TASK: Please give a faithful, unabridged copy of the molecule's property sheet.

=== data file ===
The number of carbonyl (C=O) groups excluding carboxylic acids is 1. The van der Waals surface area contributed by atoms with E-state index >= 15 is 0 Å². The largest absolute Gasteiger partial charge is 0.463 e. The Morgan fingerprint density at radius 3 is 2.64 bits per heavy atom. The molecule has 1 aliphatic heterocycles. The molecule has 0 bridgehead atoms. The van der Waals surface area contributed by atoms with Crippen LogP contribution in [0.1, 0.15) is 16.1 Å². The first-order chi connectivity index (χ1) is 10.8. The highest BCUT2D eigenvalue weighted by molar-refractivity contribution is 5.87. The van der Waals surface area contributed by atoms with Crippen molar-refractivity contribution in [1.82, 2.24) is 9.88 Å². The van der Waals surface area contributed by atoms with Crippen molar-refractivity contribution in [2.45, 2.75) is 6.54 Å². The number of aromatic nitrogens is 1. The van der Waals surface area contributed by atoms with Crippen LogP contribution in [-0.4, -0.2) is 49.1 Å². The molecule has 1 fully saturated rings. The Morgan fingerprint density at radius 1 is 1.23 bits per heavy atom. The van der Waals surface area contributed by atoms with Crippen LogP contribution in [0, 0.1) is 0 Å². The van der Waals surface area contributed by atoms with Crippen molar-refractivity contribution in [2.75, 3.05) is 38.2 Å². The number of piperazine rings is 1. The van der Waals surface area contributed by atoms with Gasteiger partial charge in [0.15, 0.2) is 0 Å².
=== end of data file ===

The number of carbonyl (C=O) groups excluding carboxylic acids is 1. The van der Waals surface area contributed by atoms with E-state index >= 15 is 0 Å². The largest absolute Gasteiger partial charge is 0.463 e. The Morgan fingerprint density at radius 3 is 2.64 bits per heavy atom. The molecule has 1 aliphatic heterocycles. The molecule has 0 bridgehead atoms. The van der Waals surface area contributed by atoms with Crippen LogP contribution in [0.1, 0.15) is 16.1 Å². The first-order chi connectivity index (χ1) is 10.8. The highest BCUT2D eigenvalue weighted by molar-refractivity contribution is 5.87. The van der Waals surface area contributed by atoms with Crippen molar-refractivity contribution in [1.82, 2.24) is 9.88 Å². The van der Waals surface area contributed by atoms with Crippen molar-refractivity contribution in [2.45, 2.75) is 6.54 Å². The number of aromatic nitrogens is 1. The van der Waals surface area contributed by atoms with Crippen LogP contribution in [-0.4, -0.2) is 49.1 Å². The molecule has 1 fully saturated rings. The Morgan fingerprint density at radius 1 is 1.23 bits per heavy atom. The van der Waals surface area contributed by atoms with Crippen LogP contribution in [0, 0.1) is 0 Å². The van der Waals surface area contributed by atoms with Crippen molar-refractivity contribution in [2.75, 3.05) is 38.2 Å². The number of piperazine rings is 1. The van der Waals surface area contributed by atoms with Gasteiger partial charge in [0.15, 0.2) is 0 Å².